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$15 wage hurts vulnerable workers
Joe Guzzardi

President Biden is going full speed ahead with his plan to raise the federal minimum wage to $15 an hour. The Democrats’ latest approach to convert Biden’s campaign promise to more than double the existing minimum wage from $7.25, where it’s been since 2009, is to include the increase in the $1.9 trillion COVID-19 relief package.

Republicans are balking. They insist that extraneous issues thrown into the COVID legislation decrease the credibility Democrats have in demonstrating their sincerity about helping Americans weather the pandemic. Democrats nevertheless pledge to press on with or without GOP support, another challenge to Biden’s plea for unity.

On January 26, Sen. Bernie Sanders (I-Vt.) and leading Democrats introduced the Raise the Wage Act of 2021 that would, in four installments and over a five-year period, boost the federal minimum wage to $15. Sanders, the incoming chair of the Senate Budget Committee, said that with or without Republicans, the government needs to pump money into the economy to ensure that “people are not working on starvation wages.” 

The Raise the Wage Act would increase the pay floor to $9.50 an hour in 2021, then to $11 in 2022. The minimum wage would rise to $12.50 per hour in 2023, $14 in 2024 and then $15 in 2025.

On its face, Sanders’ argument makes sense. In today’s economy, $7.25 an hour barely buys a pizza slice. But the current economy is pandemic-shattered. Small businesses are closing, and those that have managed to stay open are eking by with minuscule margins.

Nearly 100,000 businesses, those most likely to hire minimum wage workers - restaurants, gift shops, gyms, beauty shops and mini-marts - have filed for bankruptcy and are permanently closed. Businesses that remain open such as home improvement companies, contractors, plumbers, mechanics and towing outfits are unlikely to hire new employees at the $15 wage.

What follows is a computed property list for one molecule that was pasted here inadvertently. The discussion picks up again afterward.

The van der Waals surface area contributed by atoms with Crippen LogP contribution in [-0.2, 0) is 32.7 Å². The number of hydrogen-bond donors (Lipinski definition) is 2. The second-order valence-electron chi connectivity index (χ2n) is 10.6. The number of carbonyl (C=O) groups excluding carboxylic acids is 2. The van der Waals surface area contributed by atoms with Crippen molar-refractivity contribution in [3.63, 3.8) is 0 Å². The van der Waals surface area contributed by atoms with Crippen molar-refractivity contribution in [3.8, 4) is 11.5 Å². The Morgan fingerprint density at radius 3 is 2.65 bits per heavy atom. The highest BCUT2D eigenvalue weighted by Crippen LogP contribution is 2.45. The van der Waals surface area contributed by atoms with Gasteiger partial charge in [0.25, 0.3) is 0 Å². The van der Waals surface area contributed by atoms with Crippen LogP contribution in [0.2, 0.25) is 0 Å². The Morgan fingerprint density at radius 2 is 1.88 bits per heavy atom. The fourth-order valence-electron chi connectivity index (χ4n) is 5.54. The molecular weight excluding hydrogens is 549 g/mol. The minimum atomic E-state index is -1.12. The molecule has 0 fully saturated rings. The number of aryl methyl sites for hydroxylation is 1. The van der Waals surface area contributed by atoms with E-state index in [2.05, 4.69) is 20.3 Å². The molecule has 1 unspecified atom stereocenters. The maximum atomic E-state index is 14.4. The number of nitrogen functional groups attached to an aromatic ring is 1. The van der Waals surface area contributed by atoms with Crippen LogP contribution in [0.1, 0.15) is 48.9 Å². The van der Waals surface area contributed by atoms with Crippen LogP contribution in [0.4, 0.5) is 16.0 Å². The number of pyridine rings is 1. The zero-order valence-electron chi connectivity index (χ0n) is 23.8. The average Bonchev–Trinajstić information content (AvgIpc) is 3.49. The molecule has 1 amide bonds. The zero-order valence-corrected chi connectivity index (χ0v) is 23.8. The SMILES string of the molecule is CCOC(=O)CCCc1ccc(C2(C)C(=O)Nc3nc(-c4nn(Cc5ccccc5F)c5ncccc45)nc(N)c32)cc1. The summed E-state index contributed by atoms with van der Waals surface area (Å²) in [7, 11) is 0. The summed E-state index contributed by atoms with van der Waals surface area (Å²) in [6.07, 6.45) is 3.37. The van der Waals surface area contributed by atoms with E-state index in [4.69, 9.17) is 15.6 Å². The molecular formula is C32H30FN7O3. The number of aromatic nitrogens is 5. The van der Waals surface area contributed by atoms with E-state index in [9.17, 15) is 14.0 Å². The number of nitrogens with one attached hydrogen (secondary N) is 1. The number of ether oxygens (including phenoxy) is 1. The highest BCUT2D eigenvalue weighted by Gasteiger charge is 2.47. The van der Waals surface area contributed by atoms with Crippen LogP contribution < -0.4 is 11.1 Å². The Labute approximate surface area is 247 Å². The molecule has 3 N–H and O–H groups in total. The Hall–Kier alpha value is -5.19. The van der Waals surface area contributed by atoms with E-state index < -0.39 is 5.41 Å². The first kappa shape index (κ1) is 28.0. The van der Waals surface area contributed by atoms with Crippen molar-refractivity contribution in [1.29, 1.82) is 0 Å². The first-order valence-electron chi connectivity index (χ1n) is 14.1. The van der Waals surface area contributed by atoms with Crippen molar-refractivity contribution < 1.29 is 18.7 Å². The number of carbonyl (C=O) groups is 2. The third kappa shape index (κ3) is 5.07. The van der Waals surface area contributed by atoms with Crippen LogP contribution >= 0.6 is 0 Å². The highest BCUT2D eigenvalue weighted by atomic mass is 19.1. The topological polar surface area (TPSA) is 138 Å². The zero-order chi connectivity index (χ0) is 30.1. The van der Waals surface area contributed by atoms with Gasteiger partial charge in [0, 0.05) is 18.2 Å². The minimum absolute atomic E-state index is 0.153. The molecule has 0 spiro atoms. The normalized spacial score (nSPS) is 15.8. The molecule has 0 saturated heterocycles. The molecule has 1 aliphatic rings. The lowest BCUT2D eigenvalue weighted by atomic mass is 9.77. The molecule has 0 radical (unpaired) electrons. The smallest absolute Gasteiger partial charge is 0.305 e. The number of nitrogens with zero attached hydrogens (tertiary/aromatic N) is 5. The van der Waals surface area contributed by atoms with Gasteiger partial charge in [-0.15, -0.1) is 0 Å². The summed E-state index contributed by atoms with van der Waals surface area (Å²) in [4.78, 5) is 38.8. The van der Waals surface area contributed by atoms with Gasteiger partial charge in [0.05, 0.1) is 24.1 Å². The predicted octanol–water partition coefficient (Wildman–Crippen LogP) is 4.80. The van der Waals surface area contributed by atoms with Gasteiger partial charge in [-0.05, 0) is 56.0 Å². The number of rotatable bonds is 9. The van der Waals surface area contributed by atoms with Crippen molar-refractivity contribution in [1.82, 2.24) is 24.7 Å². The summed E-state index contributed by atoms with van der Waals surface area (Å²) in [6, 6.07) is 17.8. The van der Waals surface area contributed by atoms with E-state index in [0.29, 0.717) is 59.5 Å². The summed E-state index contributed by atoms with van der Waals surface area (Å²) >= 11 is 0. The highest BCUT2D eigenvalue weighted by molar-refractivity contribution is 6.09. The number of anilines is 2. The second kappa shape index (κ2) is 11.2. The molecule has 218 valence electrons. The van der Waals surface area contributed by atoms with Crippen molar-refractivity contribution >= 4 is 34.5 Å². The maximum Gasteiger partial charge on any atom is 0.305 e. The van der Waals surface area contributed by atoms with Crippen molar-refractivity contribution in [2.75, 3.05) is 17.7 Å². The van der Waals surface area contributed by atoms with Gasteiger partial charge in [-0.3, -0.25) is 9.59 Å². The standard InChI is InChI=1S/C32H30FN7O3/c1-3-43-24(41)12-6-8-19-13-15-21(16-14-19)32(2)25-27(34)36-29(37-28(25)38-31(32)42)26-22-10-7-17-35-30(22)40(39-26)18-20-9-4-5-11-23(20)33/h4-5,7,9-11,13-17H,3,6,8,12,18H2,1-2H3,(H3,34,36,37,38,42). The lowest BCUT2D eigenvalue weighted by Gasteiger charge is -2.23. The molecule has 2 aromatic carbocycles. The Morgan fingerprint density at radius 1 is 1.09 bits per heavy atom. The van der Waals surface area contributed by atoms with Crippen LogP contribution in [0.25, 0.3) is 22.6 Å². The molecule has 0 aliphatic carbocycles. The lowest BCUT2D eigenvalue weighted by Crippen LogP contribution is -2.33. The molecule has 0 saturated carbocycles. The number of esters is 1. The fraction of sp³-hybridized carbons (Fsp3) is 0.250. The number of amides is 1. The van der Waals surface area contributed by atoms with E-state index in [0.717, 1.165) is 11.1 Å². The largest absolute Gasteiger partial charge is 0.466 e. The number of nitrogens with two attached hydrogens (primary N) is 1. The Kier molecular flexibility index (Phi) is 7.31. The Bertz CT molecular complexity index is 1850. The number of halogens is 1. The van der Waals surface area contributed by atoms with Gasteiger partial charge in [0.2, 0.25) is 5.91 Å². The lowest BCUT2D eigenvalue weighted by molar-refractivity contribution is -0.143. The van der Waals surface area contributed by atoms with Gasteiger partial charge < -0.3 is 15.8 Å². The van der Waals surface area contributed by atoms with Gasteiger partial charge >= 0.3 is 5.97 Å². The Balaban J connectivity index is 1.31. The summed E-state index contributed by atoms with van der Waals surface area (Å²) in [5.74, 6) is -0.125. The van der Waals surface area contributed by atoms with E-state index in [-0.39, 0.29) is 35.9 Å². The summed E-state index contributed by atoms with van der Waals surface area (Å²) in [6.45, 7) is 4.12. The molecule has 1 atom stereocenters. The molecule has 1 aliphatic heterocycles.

Yelp’s Local Economic Impact Report, a monthly survey of small business listings, asked owners how they planned to staff in 2021. They replied that they’ll “transition to new operating models,” which are unlikely to include a major wage spike.

The most severely hit small businesses are minority-owned. A Federal Reserve Bank of New York analysis concluded that through April 2020, nearly half of all Black-owned business had shut their doors, and were more than twice as likely to close as their white counterparts. Published in August 2020, the New York Fed’s report wrote that Black businesses experienced the steepest closure decline, a 41 percent drop. Latino-owned business fell by 32 percent; Asian-owned dropped by 26 percent. Contrasting these stats, white-owned small businesses fell 17 percent. A more recent survey conducted by Small Business Majority found that within the next three months, as the pandemic worsens, an additional 29 percent of Black-owned businesses anticipate that they will have to permanently lay off employees.

Entrepreneurs of color said that, to remain open in 2021, they would have to “dramatically change” their business models, an operating shift that most certainly will not include paying a $15 hourly minimum wage. Since Black employers are likely to hire Black employees, the proposed $15 wage of Biden and Sanders will devastate those it claims it will help most - minority workers. Moreover, the nonpartisan Congressional Budget Office projected that $15 an hour would kill as many as 3.7 million jobs and send many families’ annual incomes below the poverty threshold. And the first to lose their jobs will be the most vulnerable of all, Black teenagers.

CBO said that a federal minimum wage of $15 per hour would increase the wages of 17 million workers in an average week during 2025. While the $15 federal minimum wage would boost some workers’ earnings, the CBO also said that some of the higher earnings would be offset by higher joblessness rates.

If the Biden administration is serious about helping American workers, and especially minorities, it should take a page from President Theodore Roosevelt’s playbook. Roosevelt, a progressive back when progressivism was considered a noble political goal, and something completely different than what it has morphed into today, said: “This country will not be a good place for any of us to live in unless we make it a good place for all of us to live in.”

A $15 minimum wage will hurt the at-risk population. It’s an idea that Biden should set aside to reconsider once the economy has recovered.

Joe Guzzardi is a Progressives for Immigration Reform analyst who has written about immigration for more than 30 years. Contact him at